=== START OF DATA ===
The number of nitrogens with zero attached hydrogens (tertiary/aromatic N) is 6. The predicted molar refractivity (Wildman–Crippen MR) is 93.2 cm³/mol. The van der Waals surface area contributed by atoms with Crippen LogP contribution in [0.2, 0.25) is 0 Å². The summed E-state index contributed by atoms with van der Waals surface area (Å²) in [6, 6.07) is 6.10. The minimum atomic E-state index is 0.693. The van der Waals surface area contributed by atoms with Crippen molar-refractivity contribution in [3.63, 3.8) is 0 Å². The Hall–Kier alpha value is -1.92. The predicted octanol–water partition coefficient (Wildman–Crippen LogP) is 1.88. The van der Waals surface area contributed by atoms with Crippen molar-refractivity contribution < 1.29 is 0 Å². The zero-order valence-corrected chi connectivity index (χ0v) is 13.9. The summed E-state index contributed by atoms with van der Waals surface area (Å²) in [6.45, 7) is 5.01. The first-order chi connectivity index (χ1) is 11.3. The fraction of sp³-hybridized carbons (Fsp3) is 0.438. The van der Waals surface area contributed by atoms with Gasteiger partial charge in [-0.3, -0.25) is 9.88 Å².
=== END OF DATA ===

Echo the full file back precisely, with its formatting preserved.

The number of nitrogens with zero attached hydrogens (tertiary/aromatic N) is 6. The predicted molar refractivity (Wildman–Crippen MR) is 93.2 cm³/mol. The van der Waals surface area contributed by atoms with Crippen LogP contribution in [0.2, 0.25) is 0 Å². The summed E-state index contributed by atoms with van der Waals surface area (Å²) in [6, 6.07) is 6.10. The minimum atomic E-state index is 0.693. The van der Waals surface area contributed by atoms with Crippen molar-refractivity contribution in [3.63, 3.8) is 0 Å². The Hall–Kier alpha value is -1.92. The predicted octanol–water partition coefficient (Wildman–Crippen LogP) is 1.88. The van der Waals surface area contributed by atoms with Crippen molar-refractivity contribution < 1.29 is 0 Å². The zero-order valence-corrected chi connectivity index (χ0v) is 13.9. The summed E-state index contributed by atoms with van der Waals surface area (Å²) in [6.45, 7) is 5.01. The first-order chi connectivity index (χ1) is 11.3. The fraction of sp³-hybridized carbons (Fsp3) is 0.438. The van der Waals surface area contributed by atoms with Gasteiger partial charge in [-0.3, -0.25) is 9.88 Å².